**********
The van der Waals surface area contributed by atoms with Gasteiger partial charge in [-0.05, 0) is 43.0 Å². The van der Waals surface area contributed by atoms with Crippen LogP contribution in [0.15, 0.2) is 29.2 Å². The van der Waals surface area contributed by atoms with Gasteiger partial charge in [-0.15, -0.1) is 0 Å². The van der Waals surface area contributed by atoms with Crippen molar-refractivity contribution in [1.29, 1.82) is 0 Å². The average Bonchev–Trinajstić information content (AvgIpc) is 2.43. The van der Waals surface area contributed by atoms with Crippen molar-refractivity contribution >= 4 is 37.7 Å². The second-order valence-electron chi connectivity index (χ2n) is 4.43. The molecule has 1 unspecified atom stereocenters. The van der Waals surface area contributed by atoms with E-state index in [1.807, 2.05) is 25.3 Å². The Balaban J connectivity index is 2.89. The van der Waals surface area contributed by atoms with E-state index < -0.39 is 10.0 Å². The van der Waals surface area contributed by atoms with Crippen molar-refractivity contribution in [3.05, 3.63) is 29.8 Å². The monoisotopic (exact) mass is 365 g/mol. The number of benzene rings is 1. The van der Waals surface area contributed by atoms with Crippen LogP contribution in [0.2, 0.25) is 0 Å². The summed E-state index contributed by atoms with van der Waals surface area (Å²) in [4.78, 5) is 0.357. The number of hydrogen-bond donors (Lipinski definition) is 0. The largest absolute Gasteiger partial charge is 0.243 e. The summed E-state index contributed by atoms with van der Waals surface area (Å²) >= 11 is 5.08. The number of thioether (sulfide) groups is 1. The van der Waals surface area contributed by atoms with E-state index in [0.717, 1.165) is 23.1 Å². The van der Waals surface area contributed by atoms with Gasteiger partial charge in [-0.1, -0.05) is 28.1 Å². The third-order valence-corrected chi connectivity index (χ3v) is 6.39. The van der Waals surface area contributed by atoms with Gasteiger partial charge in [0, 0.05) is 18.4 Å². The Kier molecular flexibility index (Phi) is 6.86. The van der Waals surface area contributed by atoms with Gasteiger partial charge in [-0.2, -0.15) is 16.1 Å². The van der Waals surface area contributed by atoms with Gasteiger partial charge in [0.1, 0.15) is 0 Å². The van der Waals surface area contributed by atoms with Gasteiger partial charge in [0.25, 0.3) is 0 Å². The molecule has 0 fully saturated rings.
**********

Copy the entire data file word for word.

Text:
The van der Waals surface area contributed by atoms with Gasteiger partial charge in [-0.05, 0) is 43.0 Å². The van der Waals surface area contributed by atoms with Crippen LogP contribution in [0.15, 0.2) is 29.2 Å². The van der Waals surface area contributed by atoms with Gasteiger partial charge in [-0.15, -0.1) is 0 Å². The van der Waals surface area contributed by atoms with Crippen molar-refractivity contribution in [1.29, 1.82) is 0 Å². The average Bonchev–Trinajstić information content (AvgIpc) is 2.43. The van der Waals surface area contributed by atoms with Crippen molar-refractivity contribution >= 4 is 37.7 Å². The second-order valence-electron chi connectivity index (χ2n) is 4.43. The molecule has 1 unspecified atom stereocenters. The van der Waals surface area contributed by atoms with E-state index in [1.807, 2.05) is 25.3 Å². The Balaban J connectivity index is 2.89. The van der Waals surface area contributed by atoms with E-state index < -0.39 is 10.0 Å². The van der Waals surface area contributed by atoms with Crippen molar-refractivity contribution in [3.05, 3.63) is 29.8 Å². The monoisotopic (exact) mass is 365 g/mol. The number of benzene rings is 1. The van der Waals surface area contributed by atoms with Crippen LogP contribution in [0.2, 0.25) is 0 Å². The summed E-state index contributed by atoms with van der Waals surface area (Å²) in [4.78, 5) is 0.357. The number of hydrogen-bond donors (Lipinski definition) is 0. The largest absolute Gasteiger partial charge is 0.243 e. The summed E-state index contributed by atoms with van der Waals surface area (Å²) >= 11 is 5.08. The number of thioether (sulfide) groups is 1. The van der Waals surface area contributed by atoms with E-state index in [0.717, 1.165) is 23.1 Å². The van der Waals surface area contributed by atoms with Gasteiger partial charge in [-0.1, -0.05) is 28.1 Å². The third-order valence-corrected chi connectivity index (χ3v) is 6.39. The van der Waals surface area contributed by atoms with Gasteiger partial charge in [0, 0.05) is 18.4 Å². The Kier molecular flexibility index (Phi) is 6.86. The van der Waals surface area contributed by atoms with Gasteiger partial charge in [-0.2, -0.15) is 16.1 Å². The van der Waals surface area contributed by atoms with Gasteiger partial charge in [0.1, 0.15) is 0 Å². The van der Waals surface area contributed by atoms with Gasteiger partial charge in [0.25, 0.3) is 0 Å². The molecule has 0 fully saturated rings.